Many have heard Social Security retirement benefits referred to as part of the "three-legged stool" of retirement: Social Security, a pension or defined benefit plan, and personal savings.1 The idea is that with these three sources of income, a retiree can ensure several steady streams of income without relying too heavily on just one "leg."
But the Social Security program itself also has three important components: retirement, disability benefits, and survivors' benefits.1 Learn more about these three components and the benefits each one can provide.
Social Security Retirement Benefits
As of 2020, around 88 percent of all adult workers are insured under the Social Security retirement program—in other words, they've worked enough "quarters" to qualify for Social Security benefits at full retirement age (FRA).2 FRA is age 67 for those born 1960 and later, age 66 for those born between 1943 and 1954, and between 66 and 67 for those born from 1955 to 1959.3 Some people elect to draw their benefits early (at age 62) or wait until age 70 when their benefit maxes out.2
The amount of your Social Security benefits will depend on a few factors:
- How old you are when you first begin drawing Social Security benefits;
- How much you earned during your career; and
- How many years you worked during your career.
The higher your income, the longer you worked, and the later you claim your benefits, the higher your total benefit amount will be.3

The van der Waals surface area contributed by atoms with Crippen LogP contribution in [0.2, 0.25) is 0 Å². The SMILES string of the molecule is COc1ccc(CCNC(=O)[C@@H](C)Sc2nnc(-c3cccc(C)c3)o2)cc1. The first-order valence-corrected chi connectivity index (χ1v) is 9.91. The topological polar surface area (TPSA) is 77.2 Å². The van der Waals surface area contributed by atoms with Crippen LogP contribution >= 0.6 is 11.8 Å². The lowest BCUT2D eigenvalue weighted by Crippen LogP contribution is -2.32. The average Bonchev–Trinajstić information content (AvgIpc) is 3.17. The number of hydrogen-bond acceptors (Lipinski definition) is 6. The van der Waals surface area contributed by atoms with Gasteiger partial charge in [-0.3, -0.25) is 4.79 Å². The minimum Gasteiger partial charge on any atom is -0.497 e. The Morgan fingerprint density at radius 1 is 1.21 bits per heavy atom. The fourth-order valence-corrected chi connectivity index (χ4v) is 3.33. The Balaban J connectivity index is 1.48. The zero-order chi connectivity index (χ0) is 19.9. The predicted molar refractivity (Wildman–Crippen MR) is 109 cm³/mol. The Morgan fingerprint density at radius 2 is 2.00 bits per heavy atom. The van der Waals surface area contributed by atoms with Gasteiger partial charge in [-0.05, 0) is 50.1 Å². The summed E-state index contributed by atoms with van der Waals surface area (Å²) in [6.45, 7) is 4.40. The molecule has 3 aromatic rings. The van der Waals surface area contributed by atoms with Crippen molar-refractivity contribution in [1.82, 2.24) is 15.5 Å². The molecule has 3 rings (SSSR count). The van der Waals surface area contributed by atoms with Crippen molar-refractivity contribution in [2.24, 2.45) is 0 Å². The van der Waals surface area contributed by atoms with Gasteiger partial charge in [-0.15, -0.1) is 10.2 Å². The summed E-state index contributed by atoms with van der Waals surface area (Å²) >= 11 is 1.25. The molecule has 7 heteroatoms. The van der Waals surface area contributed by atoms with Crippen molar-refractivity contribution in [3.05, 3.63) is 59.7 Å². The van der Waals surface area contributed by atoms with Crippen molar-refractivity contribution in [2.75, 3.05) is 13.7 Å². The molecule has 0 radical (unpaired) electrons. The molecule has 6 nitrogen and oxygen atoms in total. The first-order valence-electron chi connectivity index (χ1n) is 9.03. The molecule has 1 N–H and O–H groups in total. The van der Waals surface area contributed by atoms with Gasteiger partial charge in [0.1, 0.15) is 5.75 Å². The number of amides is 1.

Social Security Disability Benefits
Another component of the Social Security program is Social Security Disability Insurance (SSDI) and Supplemental Security Income (SSI). SSDI is designed for workers who have paid enough into the system to qualify for Social Security retirement, while SSI is for those who have never been able to work or who haven't worked enough quarters to qualify for SSDI or Social Security retirement.4
Unlike SSDI, SSI is means-tested; those who have more than $2,000 in "countable assets" (or more than $3,000 for a couple) won't be able to receive these benefits.4 But like Social Security retirement, SSDI is available to anyone who has paid into the Social Security program and then becomes disabled.5
Social Security Survivors' Benefits
Finally, the Social Security program has a mechanism to provide ongoing benefits to children whose parent or parents passed away before they could begin collecting Social Security retirement benefits, as well as a surviving spouse caring for those children.6 These survivor benefits are based on the amount the worker would have received had they retired early, and will continue to be paid until after the youngest child graduates high school (or two months after they turn 19, whichever comes first).5
If you'd like to learn more about the Social Security benefits that may be available to you, you can log on to your My Social Security account, which provides information on your earning history, potential disability benefits, potential retirement benefits, and potential survivors' benefits.6
The opinions voiced in this material are for general information only and are not intended to provide specific advice or recommendations for any individual.
All information is believed to be from reliable sources; however LPL Financial makes no representation as to its completeness or accuracy.
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